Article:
Meet The Residents Of A Norwegian Island Who Want To Kill Time — Literally
Editor's note: We got duped. After this story was published, a press official for the Embassy of Norway in Washington, D.C. contacted NPR to let us know that the campaign by residents on the Norwegian island of Sommaroy to do away with timekeeping was "a well-planned PR stunt aimed at getting more tourists to northern Norway." The stunt "certainly fooled me," said the official, Jon-Åge Øyslebø. For his part, Kjell Ove Hveding, an organizer of the effort,told The New York Times, "It is not a joke, it is something that we seriously want."
It's midnight in Sommaroy, but the sun is still shining on this Norwegian island. The clock strikes 12, but the island's residents are playing, working, fishing and socializing. Nighttime commands sleep, but Sommaroy doesn't want to listen.
If the 350 residents of Sommaroy get their way, the clocks will stop ticking and the alarms will cease their noise. A campaign to do away with timekeeping on the island has gained momentum as Norway's parliament considers the island's petition.
"Why do we need time and clocks when there is no night?" reads the campaign's Facebook page. During a 70-day period leading up to and following the summer solstice, from May 18 to July 26, darkness never falls across the sky.
"There's always less wind at night here, perfect to paint the garage. Fishermen are out half the night, after all. If we get tired, we're fit to go after a nap on the sofa. Why don't we just sign out of time, throw away all the clocks and forget about them? Life would be so much easier," the Facebook post continues.
Kjell Ove Hveding spearheaded the No Time campaign and presented his petition to a member of parliament on June 13. During the endless summer days, islanders meet up at all hours and the conventions of time are meaningless, Hveding says.
He wants to formally eradicate time and boost residents' flexibility.
"When people in the government of Norway are talking about wintertime and summertime and moving the clock, we have a good laugh up here," Hveding says.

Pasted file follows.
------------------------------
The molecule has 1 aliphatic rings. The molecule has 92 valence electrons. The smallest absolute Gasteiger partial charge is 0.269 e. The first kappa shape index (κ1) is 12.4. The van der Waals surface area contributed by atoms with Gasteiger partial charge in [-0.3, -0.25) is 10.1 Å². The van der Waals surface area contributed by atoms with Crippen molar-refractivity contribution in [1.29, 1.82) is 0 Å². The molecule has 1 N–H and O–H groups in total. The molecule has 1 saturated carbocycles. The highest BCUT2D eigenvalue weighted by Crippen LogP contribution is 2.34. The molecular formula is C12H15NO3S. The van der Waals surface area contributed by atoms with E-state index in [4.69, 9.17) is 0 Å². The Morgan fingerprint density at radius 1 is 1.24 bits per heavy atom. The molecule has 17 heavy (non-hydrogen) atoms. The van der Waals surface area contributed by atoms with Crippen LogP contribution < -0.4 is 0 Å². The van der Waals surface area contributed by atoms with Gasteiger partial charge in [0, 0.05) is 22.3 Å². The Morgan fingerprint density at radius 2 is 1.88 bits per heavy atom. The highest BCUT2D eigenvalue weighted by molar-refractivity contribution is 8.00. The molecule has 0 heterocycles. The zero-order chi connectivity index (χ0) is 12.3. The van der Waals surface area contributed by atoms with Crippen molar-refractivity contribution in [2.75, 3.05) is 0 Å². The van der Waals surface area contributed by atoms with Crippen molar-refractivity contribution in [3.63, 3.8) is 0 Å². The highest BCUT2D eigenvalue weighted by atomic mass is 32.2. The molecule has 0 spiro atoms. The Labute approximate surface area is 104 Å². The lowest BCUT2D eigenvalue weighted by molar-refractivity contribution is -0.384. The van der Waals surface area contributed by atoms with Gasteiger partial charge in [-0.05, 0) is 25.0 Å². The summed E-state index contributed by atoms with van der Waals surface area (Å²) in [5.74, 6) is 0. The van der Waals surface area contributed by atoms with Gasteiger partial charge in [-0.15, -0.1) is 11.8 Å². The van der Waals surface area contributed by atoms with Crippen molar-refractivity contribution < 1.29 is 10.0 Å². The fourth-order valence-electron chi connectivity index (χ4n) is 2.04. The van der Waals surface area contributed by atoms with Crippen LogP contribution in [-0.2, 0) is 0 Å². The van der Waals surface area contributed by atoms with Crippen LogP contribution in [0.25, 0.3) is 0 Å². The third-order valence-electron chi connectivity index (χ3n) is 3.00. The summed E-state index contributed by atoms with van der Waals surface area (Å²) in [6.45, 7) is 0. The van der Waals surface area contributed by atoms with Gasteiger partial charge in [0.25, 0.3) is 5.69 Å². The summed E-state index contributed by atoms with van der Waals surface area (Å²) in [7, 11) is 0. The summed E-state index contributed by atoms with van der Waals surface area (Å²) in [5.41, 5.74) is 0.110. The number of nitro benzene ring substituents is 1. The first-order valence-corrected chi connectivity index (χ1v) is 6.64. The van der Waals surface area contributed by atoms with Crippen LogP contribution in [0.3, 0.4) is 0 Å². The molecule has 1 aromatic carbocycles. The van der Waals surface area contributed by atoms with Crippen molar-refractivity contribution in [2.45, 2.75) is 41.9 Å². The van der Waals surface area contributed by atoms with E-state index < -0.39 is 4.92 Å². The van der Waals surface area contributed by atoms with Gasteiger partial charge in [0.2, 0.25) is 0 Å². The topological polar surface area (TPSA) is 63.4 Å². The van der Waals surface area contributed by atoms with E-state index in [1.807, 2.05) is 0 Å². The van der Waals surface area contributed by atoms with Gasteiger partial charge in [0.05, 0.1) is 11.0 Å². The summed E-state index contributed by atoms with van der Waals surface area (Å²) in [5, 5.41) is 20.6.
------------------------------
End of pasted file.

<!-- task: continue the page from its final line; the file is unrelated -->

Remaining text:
Sommaroy's main income comes from tourism and fishing. Becoming the world's first time-free zone would certainly provide a boon to the island's tourism allure.
Currently, when visitors cross the bridge into Sommaroy, they see a railing covered in wristwatches. The island is sending a clear message to tourists as it petitions to make "time a thing of the past."
Unburdened by darkness, Sommaroy has adapted to create new social conventions.
"Now, we make signs for every house in the village," Hveding says. "Whenever you put out the sign, all people who see the sign can knock on your door and say, 'I see the sign. I know that we are most welcome.' And that is the way of living, and we love it."
Because Sommaroy spends November to January in darkness, residents sleep less in the summer and want to spend their newfound daylight time accordingly.
"We want to spend more time just being alive," said Hveding on behalf of the island's residents.
Still, Hveding acknowledges that Sommaroy's situation is unique.
"Here, you don't need to tell the kids to come in before it gets dark, because if you do that, you will not see them before August," Hveding says. "That is a funny way of living."
Josh Axelrod is NPR's Digital Content intern.
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